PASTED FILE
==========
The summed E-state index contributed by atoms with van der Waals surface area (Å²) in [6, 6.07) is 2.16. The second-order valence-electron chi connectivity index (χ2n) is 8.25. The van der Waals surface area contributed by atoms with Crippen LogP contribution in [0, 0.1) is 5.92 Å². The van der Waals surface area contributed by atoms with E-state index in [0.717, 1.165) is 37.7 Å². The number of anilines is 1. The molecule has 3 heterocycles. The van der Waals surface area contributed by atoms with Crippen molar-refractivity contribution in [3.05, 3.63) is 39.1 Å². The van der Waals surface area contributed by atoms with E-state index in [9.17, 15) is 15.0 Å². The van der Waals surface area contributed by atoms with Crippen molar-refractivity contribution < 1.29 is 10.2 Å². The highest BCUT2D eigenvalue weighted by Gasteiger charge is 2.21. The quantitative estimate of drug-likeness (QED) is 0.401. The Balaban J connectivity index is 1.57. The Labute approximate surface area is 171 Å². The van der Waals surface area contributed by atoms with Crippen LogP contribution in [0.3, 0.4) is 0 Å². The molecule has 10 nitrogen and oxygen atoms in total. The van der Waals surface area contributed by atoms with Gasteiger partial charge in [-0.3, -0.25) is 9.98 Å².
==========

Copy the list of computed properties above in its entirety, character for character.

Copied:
The summed E-state index contributed by atoms with van der Waals surface area (Å²) in [6, 6.07) is 2.16. The second-order valence-electron chi connectivity index (χ2n) is 8.25. The van der Waals surface area contributed by atoms with Crippen LogP contribution in [0, 0.1) is 5.92 Å². The van der Waals surface area contributed by atoms with E-state index in [0.717, 1.165) is 37.7 Å². The number of anilines is 1. The molecule has 3 heterocycles. The van der Waals surface area contributed by atoms with Crippen molar-refractivity contribution in [3.05, 3.63) is 39.1 Å². The van der Waals surface area contributed by atoms with E-state index in [9.17, 15) is 15.0 Å². The van der Waals surface area contributed by atoms with Crippen molar-refractivity contribution < 1.29 is 10.2 Å². The highest BCUT2D eigenvalue weighted by Gasteiger charge is 2.21. The quantitative estimate of drug-likeness (QED) is 0.401. The Balaban J connectivity index is 1.57. The Labute approximate surface area is 171 Å². The van der Waals surface area contributed by atoms with Crippen LogP contribution in [0.3, 0.4) is 0 Å². The molecule has 10 nitrogen and oxygen atoms in total. The van der Waals surface area contributed by atoms with Gasteiger partial charge in [-0.3, -0.25) is 9.98 Å².